Another important characteristic of the ocean currents is the presence of horizontal eddies which lead to large-scale horizontal mixing, which can be expressed as horizontal diffusion (p. 92). The horizontal diffusion is of importance near coasts where fine material is brought into the sea by rivers, wave action, wind, or other agencies. In coastal waters the great supply of fine material leads to a high concentration of suspended particles which by horizontal diffusion may be carried to considerable distances from the coast. In a steady state the amount of suspended material transported away from the coast by diffusion through a vertical plane parallel to the coast must equal the amount supplied to the water between the coast and the vertical plane minus what is deposited on the bottom inside of the vertical plane. On the basis of such considerations, Revelle and Shepard (1939) have shown how the finer material may be carried away from shore by the large-scale horizontal eddies which occur off the southern California coast. They introduced a settling velocity of 15 m per day which they consider to be that of “thoroughly coagulated suspensions.”

Transportation of Particles along the Sea Bottom. Material that settles toward the bottom is by no means always permanently

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deposited where it first reaches the bottom, but may be carried along over great distances before it comes permanently to rest. Deposition is therefore the excess of material reaching any area on the bottom over that carried away along the bottom. This is of importance to bear in mind, because the presence of certain types of sediment in any given locality does not always indicate that the sediment of this type is being deposited. There may be no net deposition; erosion may even take place. In. each instance the factors operating in transporting material along the bottom have to be considered. These factors are primarily (1) mass movement of unconsolidated sediments by mud flows and slides on submarine slopes, (2) sliding, rolling, or saltation caused by the tractive force of bottom currents, and (3) the effect of the turbulence, which will place fine material in suspension such that it can be distributed laterally by diffusion or currents.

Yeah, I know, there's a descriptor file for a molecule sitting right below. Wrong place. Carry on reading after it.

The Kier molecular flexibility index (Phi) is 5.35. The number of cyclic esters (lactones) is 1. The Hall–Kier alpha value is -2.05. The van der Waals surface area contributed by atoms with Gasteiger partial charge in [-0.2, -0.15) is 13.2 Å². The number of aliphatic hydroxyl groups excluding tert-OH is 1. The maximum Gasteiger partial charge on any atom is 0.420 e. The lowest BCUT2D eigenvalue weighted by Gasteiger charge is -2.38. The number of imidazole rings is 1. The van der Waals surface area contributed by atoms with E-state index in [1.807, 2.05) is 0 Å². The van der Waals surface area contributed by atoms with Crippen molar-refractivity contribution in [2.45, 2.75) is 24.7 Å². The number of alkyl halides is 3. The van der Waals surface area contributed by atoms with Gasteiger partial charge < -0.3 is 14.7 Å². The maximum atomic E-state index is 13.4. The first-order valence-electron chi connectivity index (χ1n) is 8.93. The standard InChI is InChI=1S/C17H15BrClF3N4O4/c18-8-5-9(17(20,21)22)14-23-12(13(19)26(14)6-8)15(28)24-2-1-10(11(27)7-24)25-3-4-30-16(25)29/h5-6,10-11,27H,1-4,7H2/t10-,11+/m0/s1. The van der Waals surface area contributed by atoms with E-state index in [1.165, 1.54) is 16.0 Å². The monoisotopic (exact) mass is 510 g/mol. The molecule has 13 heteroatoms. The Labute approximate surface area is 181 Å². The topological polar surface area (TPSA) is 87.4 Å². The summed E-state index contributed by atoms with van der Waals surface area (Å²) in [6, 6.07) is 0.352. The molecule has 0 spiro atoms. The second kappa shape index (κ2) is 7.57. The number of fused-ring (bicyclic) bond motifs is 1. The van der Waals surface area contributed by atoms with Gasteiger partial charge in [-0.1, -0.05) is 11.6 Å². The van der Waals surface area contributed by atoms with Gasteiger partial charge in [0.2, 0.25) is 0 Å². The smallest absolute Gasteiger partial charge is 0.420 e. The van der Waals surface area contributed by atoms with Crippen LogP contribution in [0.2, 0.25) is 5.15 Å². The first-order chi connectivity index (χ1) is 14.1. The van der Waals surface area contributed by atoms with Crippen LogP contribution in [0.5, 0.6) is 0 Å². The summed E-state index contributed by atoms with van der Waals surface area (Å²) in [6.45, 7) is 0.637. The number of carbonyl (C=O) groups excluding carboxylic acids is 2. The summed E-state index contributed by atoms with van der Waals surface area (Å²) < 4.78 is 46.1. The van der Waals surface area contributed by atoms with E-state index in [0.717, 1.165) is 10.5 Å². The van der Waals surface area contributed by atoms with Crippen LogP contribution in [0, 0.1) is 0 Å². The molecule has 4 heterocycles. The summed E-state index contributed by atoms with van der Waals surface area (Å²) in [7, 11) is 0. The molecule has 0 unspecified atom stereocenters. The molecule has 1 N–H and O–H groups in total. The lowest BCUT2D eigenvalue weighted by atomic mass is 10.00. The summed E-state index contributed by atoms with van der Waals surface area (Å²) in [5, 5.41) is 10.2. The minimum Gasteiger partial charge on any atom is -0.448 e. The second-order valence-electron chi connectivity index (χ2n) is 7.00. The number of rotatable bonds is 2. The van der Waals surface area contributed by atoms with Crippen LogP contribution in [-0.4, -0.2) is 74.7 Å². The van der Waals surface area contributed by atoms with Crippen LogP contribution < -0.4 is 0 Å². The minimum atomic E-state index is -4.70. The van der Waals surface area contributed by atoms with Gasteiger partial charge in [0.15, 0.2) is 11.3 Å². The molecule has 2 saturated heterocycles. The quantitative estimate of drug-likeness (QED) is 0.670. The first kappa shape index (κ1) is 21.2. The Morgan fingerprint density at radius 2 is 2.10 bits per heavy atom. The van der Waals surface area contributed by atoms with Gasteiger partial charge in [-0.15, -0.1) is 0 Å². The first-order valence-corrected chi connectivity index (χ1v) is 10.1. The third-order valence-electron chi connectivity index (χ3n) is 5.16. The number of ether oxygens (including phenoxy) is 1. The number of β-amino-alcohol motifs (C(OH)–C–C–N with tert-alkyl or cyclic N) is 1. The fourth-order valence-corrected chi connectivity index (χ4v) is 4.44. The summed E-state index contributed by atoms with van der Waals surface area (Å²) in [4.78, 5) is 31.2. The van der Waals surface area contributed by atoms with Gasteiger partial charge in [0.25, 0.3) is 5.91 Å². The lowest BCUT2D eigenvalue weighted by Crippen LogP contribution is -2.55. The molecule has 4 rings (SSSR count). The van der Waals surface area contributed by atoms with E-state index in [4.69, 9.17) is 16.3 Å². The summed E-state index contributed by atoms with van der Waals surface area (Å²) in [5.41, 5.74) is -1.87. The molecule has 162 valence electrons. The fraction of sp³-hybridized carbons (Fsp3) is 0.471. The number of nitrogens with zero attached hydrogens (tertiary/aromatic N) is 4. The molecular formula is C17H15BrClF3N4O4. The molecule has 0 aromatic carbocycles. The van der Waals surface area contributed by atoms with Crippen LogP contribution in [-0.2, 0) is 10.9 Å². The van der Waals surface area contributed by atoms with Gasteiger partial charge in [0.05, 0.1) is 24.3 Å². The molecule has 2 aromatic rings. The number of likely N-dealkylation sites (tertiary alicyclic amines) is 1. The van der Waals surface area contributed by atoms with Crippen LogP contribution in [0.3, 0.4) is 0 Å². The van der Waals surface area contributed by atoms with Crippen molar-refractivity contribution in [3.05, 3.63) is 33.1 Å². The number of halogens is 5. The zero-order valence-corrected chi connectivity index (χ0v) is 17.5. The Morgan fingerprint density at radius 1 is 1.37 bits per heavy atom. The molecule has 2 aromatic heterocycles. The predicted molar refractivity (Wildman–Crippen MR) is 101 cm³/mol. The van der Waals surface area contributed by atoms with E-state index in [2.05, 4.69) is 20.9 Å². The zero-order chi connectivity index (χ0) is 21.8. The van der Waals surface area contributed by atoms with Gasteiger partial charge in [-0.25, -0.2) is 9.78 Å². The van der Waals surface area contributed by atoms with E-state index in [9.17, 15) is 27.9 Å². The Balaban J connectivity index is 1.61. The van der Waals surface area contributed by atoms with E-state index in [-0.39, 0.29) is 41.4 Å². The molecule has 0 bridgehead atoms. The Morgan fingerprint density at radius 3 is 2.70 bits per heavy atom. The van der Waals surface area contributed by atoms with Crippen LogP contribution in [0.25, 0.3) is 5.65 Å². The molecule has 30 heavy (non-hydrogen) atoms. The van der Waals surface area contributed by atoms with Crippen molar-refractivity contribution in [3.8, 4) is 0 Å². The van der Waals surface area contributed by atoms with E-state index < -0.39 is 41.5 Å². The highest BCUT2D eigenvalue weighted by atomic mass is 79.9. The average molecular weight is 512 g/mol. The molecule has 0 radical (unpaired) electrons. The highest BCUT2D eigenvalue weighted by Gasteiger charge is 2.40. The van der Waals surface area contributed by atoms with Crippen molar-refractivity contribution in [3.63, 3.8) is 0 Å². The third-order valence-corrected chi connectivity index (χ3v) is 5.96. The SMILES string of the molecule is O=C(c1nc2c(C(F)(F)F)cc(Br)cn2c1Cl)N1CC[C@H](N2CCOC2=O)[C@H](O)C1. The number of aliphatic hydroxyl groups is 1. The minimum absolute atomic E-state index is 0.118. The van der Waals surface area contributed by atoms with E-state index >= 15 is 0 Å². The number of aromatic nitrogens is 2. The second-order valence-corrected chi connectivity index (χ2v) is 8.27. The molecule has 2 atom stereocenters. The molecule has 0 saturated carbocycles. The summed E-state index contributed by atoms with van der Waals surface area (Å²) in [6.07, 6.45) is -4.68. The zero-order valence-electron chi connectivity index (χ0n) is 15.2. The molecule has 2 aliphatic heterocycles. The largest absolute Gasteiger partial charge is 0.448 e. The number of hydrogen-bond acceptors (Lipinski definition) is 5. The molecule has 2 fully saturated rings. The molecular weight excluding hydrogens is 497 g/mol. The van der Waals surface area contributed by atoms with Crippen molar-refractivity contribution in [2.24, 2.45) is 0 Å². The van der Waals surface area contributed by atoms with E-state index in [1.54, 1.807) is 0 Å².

Mud flows represent movement of unconsolidated material that has accumulated on a slope and are not necessarily associated with any movement of the overlying water. Owing to instability or to a stimulus such as may be caused by seismic activity, the material begins to slide down the slope. There is some evidence that mud flows are relatively common on steep slopes and it has been suggested that they are of importance as an agency which removes accumulated sediments from submarine canyons. They are most likely to occur in areas where sediments are accumulating rapidly on relatively steep slopes, hence they may occur on the continental slope and on insular slopes. The angle of repose of unconsolidated marine sediments is not known. It is thought that mud flows can take place where the slope is only about one degree, but this does not imply that slopes of greater angle are always devoid of unconsolidated material.

Transportation by mud flows tends to break down stratification that may have developed in the deposit, and may result in the accumulation of rather coarse and unsorted material in deep water. Furthermore, mud flows may carry organisms and their skeletal remains into environments where they could not have developed, thereby leading to complications in interpretation of the environmental conditions from the study of the organic constituents of a deposit. There is very little direct evidence of the occurrence of mud flows in the seas, consequently it is as yet impossible to determine their importance as transporting agencies. The status of present knowledge is discussed by Twenhofel (1939).